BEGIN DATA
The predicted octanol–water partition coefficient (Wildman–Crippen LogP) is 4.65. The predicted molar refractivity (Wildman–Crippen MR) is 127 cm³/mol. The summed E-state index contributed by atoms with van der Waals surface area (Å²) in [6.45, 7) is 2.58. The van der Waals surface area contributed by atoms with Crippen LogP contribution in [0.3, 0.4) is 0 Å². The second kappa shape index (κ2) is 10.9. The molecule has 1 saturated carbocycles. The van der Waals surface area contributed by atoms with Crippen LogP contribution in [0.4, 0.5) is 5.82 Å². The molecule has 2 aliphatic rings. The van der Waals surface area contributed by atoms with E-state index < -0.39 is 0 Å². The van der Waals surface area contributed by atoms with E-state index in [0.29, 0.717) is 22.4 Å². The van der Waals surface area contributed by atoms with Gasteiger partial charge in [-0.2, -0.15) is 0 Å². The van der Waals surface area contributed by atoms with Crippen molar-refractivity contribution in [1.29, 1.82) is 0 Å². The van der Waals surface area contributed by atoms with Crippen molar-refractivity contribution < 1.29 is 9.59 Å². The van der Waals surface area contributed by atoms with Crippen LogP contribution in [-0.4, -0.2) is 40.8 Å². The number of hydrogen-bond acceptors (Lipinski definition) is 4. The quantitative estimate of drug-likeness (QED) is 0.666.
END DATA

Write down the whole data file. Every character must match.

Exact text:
The predicted octanol–water partition coefficient (Wildman–Crippen LogP) is 4.65. The predicted molar refractivity (Wildman–Crippen MR) is 127 cm³/mol. The summed E-state index contributed by atoms with van der Waals surface area (Å²) in [6.45, 7) is 2.58. The van der Waals surface area contributed by atoms with Crippen LogP contribution in [0.3, 0.4) is 0 Å². The second kappa shape index (κ2) is 10.9. The molecule has 1 saturated carbocycles. The van der Waals surface area contributed by atoms with Crippen LogP contribution in [0.4, 0.5) is 5.82 Å². The molecule has 2 aliphatic rings. The van der Waals surface area contributed by atoms with E-state index < -0.39 is 0 Å². The van der Waals surface area contributed by atoms with E-state index in [0.29, 0.717) is 22.4 Å². The van der Waals surface area contributed by atoms with Gasteiger partial charge in [-0.2, -0.15) is 0 Å². The van der Waals surface area contributed by atoms with Crippen molar-refractivity contribution in [1.29, 1.82) is 0 Å². The van der Waals surface area contributed by atoms with Crippen molar-refractivity contribution < 1.29 is 9.59 Å². The van der Waals surface area contributed by atoms with Crippen LogP contribution in [-0.4, -0.2) is 40.8 Å². The number of hydrogen-bond acceptors (Lipinski definition) is 4. The quantitative estimate of drug-likeness (QED) is 0.666.